Using Your Tax Refund to Pay off Credit Card Debt
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Many Americans receive a tax refund each year, providing a welcome windfall to millions of households each spring. According to the IRS, in 2015, approximately 83% of U.S. tax returns resulted in tax refunds, with an average tax refund amount of $3,120.
Getting a tax refund often feels like “free money” or “extra money,” but in truth, your tax refund is “your money” that you overpaid to the government throughout the year. And getting a tax refund can be a help to your personal finances.
There are a lot of good things to do with your tax refund, and one option is paying off credit card debt, which can have further-reaching benefits.
Here are a few reasons why it’s a good idea to use your tax refund to pay off credit card debt:
High Interest Rate Credit Card Debt Can Get Expensive
If you’re carrying a $15,000 balance on your credit cards and paying just the minimum monthly amount, over time the interest payments will cause you to pay thousands of dollars more than you borrowed in the first place. That’s why, if you use your tax refund money to put a dent in your credit card debt, you can save money in the long run.
You Could Improve Your Credit Utilization Ratio
Your credit utilization rate is the percentage of your available credit that you are actually using. For example, if you have a $10,000 credit limit on your credit card, and you have $5,000 of credit card debt, your credit utilization rate is 50%.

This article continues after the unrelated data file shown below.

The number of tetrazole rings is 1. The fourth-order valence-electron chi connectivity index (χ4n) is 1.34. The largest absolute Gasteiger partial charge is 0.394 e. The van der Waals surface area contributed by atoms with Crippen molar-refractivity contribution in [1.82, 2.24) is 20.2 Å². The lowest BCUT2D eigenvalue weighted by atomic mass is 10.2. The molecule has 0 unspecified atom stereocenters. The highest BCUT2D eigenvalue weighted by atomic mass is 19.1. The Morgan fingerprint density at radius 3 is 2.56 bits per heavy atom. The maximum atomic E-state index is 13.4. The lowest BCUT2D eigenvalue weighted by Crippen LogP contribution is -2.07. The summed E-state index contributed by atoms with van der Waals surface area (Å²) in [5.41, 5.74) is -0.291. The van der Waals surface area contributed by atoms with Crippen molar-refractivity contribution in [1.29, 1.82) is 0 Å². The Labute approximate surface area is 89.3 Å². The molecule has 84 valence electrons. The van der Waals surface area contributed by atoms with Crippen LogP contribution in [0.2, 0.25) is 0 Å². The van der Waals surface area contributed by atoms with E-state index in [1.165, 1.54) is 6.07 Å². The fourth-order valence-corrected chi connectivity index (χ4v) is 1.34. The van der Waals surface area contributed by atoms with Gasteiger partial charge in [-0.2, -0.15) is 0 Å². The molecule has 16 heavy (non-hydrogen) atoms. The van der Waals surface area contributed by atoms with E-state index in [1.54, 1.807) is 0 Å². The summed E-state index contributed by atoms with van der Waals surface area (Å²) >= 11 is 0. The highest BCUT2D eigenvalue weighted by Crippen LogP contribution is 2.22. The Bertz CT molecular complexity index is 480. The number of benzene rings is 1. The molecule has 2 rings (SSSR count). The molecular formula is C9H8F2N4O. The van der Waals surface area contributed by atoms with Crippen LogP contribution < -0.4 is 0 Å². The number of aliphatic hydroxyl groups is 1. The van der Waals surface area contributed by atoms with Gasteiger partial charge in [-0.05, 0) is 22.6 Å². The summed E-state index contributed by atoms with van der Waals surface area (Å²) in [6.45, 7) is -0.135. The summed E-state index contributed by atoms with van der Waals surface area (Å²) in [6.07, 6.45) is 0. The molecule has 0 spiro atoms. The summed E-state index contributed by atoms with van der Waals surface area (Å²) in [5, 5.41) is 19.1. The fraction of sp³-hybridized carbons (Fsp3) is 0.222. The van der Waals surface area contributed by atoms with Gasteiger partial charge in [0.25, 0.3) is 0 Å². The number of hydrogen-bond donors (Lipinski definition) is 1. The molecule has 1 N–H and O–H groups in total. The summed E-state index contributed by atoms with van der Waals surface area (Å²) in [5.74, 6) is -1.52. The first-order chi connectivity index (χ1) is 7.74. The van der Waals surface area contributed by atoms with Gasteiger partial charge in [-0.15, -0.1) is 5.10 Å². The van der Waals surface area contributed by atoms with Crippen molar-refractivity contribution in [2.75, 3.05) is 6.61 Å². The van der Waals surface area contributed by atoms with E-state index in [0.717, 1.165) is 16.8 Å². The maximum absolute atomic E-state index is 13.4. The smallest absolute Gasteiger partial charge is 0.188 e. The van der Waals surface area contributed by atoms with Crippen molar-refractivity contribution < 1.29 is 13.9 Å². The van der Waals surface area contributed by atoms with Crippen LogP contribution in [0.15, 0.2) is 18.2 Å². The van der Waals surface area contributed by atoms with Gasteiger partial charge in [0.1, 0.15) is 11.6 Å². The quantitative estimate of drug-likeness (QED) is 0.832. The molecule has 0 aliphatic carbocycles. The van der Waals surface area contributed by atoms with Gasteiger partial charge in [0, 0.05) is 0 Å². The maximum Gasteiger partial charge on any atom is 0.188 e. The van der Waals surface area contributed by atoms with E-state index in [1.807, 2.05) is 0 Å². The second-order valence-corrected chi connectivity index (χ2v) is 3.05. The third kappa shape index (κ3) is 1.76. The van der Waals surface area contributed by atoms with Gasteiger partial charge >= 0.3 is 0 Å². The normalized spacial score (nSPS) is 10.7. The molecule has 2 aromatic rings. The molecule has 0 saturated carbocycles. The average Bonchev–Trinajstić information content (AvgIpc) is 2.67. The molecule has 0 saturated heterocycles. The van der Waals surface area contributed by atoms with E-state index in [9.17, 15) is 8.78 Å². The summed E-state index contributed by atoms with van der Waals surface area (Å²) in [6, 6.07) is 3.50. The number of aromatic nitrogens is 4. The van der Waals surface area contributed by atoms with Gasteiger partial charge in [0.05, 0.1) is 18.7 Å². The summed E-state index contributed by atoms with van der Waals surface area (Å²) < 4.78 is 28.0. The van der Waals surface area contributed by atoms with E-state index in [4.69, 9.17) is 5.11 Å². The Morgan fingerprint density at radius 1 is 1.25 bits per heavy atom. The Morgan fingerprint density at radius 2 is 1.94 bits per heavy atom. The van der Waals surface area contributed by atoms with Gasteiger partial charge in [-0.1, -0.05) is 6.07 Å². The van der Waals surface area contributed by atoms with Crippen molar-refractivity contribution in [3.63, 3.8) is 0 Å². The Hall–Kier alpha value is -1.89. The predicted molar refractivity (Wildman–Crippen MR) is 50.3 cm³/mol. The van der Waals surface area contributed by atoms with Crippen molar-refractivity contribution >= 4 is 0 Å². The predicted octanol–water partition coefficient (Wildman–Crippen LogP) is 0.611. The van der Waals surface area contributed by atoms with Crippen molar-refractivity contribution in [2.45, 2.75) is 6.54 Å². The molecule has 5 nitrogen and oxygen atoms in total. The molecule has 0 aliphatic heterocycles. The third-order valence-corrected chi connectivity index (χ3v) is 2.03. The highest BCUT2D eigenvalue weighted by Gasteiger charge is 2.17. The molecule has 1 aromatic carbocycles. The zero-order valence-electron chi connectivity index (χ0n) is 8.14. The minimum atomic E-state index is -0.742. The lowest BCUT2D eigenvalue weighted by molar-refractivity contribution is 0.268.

In general, a lower rate is better for your credit score — it shows that you are not using every last available dollar of credit that has been offered to you.
Along with making prompt, on-time payments each month, managing your credit utilization rate can positively impact your credit — and a better credit score can help you save money later by qualifying for lower-interest credit cards and perhaps being able to make a balance transfer to consolidate your debt at a lower interest rate.
Your Tax Refund Can Strategically Help Your Ratio
If you cannot afford to pay off all of your credit card debt, using your tax refund as a one-time source of funds may help you to pay down your debt and reduce your overall credit utilization. This is especially important if you carry balances on multiple credit cards — because in general, if you have a credit utilization ratio of 30% or more, your credit score may suffer.
For example, say you receive a $3,000 tax refund. You have two credit cards: one with a balance of $5,000 on a $10,000 credit limit (50% credit utilization), and one with a balance of $1,000 on a $5,000 credit limit (20% utilization). You could use your $3,000 tax refund to reduce the $5,000 balance to $2,000 — bringing that card’s utilization ratio down to 20%. Even though you didn’t pay anything toward the other card’s $1,000 balance, this move could still help improve your credit utilization rate.
It’s not every day that most people suddenly receive a few “extra” thousand dollars in their bank account — so use your tax refund wisely. Paying off your credit card debt — or even paying down the balances on your cards in a strategic way to improve your credit utilization — is one of the best moves you can make to boost your financial stability.